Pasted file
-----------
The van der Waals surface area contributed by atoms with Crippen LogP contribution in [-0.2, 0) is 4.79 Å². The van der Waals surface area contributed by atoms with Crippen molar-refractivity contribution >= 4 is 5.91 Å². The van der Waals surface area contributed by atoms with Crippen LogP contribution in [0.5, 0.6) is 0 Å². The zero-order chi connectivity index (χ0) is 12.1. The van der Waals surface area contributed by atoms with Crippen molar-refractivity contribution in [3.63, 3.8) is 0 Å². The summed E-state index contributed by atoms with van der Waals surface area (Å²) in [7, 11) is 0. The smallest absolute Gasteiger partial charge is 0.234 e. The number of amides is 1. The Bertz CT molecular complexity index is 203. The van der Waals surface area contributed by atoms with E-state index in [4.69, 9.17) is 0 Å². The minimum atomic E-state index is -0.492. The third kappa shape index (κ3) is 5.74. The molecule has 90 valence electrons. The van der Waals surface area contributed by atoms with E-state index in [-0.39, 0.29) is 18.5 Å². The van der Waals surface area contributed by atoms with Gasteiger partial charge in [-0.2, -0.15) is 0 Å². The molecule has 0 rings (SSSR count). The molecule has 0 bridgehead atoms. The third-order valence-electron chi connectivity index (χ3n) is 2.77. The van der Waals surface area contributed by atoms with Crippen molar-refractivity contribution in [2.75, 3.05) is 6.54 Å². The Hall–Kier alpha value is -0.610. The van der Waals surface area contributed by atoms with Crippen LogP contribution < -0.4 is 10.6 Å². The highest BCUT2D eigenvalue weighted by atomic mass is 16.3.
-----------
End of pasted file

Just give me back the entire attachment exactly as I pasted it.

The van der Waals surface area contributed by atoms with Crippen LogP contribution in [-0.2, 0) is 4.79 Å². The van der Waals surface area contributed by atoms with Crippen molar-refractivity contribution >= 4 is 5.91 Å². The van der Waals surface area contributed by atoms with Crippen LogP contribution in [0.5, 0.6) is 0 Å². The zero-order chi connectivity index (χ0) is 12.1. The van der Waals surface area contributed by atoms with Crippen molar-refractivity contribution in [3.63, 3.8) is 0 Å². The summed E-state index contributed by atoms with van der Waals surface area (Å²) in [7, 11) is 0. The smallest absolute Gasteiger partial charge is 0.234 e. The number of amides is 1. The Bertz CT molecular complexity index is 203. The van der Waals surface area contributed by atoms with E-state index in [4.69, 9.17) is 0 Å². The minimum atomic E-state index is -0.492. The third kappa shape index (κ3) is 5.74. The molecule has 90 valence electrons. The van der Waals surface area contributed by atoms with E-state index in [-0.39, 0.29) is 18.5 Å². The van der Waals surface area contributed by atoms with Gasteiger partial charge in [-0.2, -0.15) is 0 Å². The molecule has 0 rings (SSSR count). The molecule has 0 bridgehead atoms. The third-order valence-electron chi connectivity index (χ3n) is 2.77. The van der Waals surface area contributed by atoms with Crippen molar-refractivity contribution in [2.75, 3.05) is 6.54 Å². The Hall–Kier alpha value is -0.610. The van der Waals surface area contributed by atoms with Crippen LogP contribution < -0.4 is 10.6 Å². The highest BCUT2D eigenvalue weighted by atomic mass is 16.3.